European Union leaders denounced Russian actions today as “completely unacceptable” after gas supplies via the Ukraine were reduced by 70 per cent, resulting in immediate shortfalls.
But there is little the EU can do, especiallyif oil prices remain high. If the action continues, the gas Grid may fail to meet demand in many EU states, including the UK and Ireland.
About 80 per cent of EU imports of Russian gas are transited across Ukraine. And a cold snap across the continent has reduced stockpiles. Worries about the gas supplies, coupled with Israel’s military operation in Gaza, have pushed oil up to a three-week high close to $50 a barrel. Russia, whose main export is oil, stands to benefit for a recovery in prices, says Reuters.
In a meeting with Gazprom chief Alexei Miller, Russian prime minister Vladimir Putin asked what should be done to break the impasse. “There is a proposal to reduce gas supply at the Russia-Ukraine border by the volume that has been stolen – 65.3 million cubic metres, and in future to reduce it by however much is stolen each day,” Mr Miller said, according to a report in the Irish Times.
“Good, agreed, reduce it from today,” replied Mr Putin. “And inform our European partners and the European Commission about the situation.”
The EU sent a fact-finding mission to Kiev yesterday to meet Ukrainian officials, and the European delegation is due to meet executives of Gazprom today, probably in Berlin.
The delegation, led by Czech industry minister Martin Riman and including commission officials, is expected to stress the need for Gazprom to honour its contracts with EU energy companies.
EU member states Austria and Romania said deliveries were down 90 percent and 75 percent respectively. German utility E.ON Ruhrgas said it expected supplies to Germany from Ukraine, via the Czech Waidhaus border point, to stop entirely today (Tuesday).
Kremlin-controlled firm Gazprom stopped pumping gas to Ukraine for domestic consumption on New Year’s Day, after accusing the country of failing to pay its fuel bills for 2008.
Gazprom continued sending gas through Ukrainian pipelines to EU countries, but claimed Kiev was illegally siphoning off that fuel as it crossed its territory.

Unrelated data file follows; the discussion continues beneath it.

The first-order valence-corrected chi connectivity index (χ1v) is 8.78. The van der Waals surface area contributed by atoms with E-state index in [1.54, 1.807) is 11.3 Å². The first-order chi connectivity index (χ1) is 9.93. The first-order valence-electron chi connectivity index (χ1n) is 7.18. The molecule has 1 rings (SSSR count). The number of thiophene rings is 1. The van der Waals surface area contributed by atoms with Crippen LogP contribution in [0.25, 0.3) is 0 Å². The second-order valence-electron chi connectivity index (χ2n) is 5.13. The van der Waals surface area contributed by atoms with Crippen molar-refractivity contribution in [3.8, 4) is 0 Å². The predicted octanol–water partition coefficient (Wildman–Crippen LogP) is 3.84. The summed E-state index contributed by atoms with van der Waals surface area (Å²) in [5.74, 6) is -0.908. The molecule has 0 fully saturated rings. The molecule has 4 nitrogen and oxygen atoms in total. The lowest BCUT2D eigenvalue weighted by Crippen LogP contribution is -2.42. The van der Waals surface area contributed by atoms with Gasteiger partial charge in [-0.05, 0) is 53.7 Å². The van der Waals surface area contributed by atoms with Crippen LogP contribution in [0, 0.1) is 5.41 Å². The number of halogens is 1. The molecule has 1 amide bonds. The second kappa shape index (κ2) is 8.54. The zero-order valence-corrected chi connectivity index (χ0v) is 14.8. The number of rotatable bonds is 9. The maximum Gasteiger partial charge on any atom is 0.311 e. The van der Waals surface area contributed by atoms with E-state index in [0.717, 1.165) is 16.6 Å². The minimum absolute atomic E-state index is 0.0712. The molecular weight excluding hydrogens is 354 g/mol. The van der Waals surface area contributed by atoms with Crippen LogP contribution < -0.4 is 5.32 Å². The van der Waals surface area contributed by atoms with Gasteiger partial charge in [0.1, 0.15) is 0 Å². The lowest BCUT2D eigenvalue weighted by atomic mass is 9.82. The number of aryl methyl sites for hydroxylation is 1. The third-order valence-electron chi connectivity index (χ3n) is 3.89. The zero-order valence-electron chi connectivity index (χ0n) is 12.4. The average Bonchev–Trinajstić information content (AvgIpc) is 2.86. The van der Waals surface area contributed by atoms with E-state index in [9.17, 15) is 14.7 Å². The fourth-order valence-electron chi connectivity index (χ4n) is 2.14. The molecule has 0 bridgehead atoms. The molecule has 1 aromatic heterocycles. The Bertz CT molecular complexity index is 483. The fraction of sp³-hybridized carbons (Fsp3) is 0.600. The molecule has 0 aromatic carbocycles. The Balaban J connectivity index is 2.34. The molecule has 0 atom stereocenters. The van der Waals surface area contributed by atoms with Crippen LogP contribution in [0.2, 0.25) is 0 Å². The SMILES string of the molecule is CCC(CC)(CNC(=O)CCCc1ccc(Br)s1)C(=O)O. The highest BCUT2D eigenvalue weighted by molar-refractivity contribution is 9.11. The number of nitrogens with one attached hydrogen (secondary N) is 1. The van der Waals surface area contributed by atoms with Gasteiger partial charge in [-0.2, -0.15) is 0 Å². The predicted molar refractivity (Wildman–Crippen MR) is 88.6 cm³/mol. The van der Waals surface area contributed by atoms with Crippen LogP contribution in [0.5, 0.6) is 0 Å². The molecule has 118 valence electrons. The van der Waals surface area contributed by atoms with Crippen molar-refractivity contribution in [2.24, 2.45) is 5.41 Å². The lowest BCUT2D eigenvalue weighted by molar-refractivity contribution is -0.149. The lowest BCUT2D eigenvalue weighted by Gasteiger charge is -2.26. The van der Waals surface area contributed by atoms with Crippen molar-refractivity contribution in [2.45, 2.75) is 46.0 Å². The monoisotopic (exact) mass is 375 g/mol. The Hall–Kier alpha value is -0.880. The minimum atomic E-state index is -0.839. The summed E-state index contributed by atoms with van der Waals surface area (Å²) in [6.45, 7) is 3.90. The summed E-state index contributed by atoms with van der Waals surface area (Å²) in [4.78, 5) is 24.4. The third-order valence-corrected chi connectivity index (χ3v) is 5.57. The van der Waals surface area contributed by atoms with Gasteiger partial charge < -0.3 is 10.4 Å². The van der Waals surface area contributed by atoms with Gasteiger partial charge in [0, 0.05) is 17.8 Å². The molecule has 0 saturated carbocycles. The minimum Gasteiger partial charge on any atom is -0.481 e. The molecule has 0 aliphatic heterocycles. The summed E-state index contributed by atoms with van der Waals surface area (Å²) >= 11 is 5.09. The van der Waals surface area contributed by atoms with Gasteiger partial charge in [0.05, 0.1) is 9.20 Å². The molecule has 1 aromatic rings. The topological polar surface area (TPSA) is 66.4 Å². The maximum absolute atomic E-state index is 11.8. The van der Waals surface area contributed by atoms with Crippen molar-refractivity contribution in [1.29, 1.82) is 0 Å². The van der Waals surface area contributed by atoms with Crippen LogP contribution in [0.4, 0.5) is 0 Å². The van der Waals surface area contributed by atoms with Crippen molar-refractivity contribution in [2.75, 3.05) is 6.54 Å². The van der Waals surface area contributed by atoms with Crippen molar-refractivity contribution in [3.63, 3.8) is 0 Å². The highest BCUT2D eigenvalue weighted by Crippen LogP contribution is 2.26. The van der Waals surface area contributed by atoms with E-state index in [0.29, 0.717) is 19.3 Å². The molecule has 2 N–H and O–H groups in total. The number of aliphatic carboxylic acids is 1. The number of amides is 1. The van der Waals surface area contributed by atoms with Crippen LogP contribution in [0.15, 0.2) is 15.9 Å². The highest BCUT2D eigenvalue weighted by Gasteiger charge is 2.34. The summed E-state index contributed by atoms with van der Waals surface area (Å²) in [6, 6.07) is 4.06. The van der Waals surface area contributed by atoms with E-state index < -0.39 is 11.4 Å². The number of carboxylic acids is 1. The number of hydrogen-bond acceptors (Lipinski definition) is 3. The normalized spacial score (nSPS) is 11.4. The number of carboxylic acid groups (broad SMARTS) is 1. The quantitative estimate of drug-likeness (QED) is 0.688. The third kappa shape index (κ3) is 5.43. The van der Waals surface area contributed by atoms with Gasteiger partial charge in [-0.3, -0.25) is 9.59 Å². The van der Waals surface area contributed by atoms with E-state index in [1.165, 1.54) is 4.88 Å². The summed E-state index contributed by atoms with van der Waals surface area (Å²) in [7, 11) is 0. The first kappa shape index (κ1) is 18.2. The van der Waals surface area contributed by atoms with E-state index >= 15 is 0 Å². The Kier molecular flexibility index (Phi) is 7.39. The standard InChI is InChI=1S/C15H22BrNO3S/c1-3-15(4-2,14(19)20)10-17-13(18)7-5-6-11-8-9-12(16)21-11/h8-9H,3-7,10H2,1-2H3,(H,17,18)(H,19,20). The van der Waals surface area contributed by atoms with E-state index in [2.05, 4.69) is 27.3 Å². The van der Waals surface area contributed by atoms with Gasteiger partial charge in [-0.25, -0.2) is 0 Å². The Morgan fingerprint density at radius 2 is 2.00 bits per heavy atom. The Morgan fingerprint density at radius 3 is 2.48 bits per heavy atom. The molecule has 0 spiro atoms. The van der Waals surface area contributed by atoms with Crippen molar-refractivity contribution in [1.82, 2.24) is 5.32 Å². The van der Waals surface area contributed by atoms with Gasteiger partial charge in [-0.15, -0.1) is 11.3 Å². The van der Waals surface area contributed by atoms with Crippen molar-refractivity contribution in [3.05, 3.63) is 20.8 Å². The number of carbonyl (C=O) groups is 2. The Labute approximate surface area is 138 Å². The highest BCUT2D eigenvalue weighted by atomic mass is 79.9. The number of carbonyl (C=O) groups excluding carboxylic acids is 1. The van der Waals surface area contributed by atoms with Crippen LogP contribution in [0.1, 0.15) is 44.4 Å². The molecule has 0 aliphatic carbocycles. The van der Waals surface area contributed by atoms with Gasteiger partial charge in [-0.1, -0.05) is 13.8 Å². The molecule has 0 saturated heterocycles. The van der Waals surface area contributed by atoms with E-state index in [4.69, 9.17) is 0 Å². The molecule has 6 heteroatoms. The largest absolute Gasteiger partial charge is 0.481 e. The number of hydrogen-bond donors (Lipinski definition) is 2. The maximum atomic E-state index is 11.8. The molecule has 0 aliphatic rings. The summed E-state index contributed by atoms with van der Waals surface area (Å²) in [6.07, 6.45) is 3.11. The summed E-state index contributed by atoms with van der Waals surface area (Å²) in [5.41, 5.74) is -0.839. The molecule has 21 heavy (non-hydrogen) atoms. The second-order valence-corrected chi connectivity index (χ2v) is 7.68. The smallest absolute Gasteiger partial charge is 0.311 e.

Much of eastern Europe and the Balkans has suffered a drop in Russian gas flow in recent days and, though most have large amounts in storage, they fear customers may suffer shortages if the crisis and current spell of cold weather continue. Poland, Hungary, the Czech Republic, Romania, Bulgaria, Turkey, Greece and most of former Yugoslavia have so far reported falls in gas supply.
Mr Miller said Gazprom would compensate for the cut in gas flow through Ukraine by boosting exports to the EU through pipelines that cross Belarus and Turkey. He also claimed that Ukraine currently owed Gazprom more than $600 million (€442 million), but warned that “it will soon be billions if they keep illegally taking gas”.
Analysts said Russia’s move to cut EU supplies crossing Ukraine could prompt Brussels to apply more pressure to Kiev to resolve the deepening crisis.
Ukraine denies owing money to Gazprom and insists any Russian gas it is now using is only serving to maintain pressure in the pipeline network. Kiev accused a Gazprom subsidiary in neighbouring Moldova yesterday of siphoning off gas that was supposed to supply Balkan countries.
Moscow and Kiev have both urged the EU to mediate in the dispute, but it is loath to intervene in a squabble between Russia – its main energy supplier, but a prickly political partner – and Ukraine, where it backs pro-western leaders intent on ending the Kremlin’s longstanding domination of their country.
“It is a bilateral issue between Ukraine and Russia and we are not going to come in to evaluate who is responsible for what,” said European Commission spokesman Ferran Tarradellas.
He said there was no immediate threat to EU consumers’ gas supply, but he appealed to both parties to resolve the dispute.
“Since we are the main market for Russian gas . . . we have an obvious interest in applying pressure on these parties to reach as soon as possible an agreement which is definitive.”
At an extraordinary meeting yesterday in Brussels, EU ambassadors agreed to continue monitoring any disruptions to gas supply and noted that Romania and Bulgaria had experienced temporary falls of 20 and 30 per cent due to the dispute.
“In my opinion there must be an agreement between Moscow and Kiev this week,” said Deputy Prime Minister Alexandr Vondra of the Czech Republic, which holds the European Union’s rotating presidency.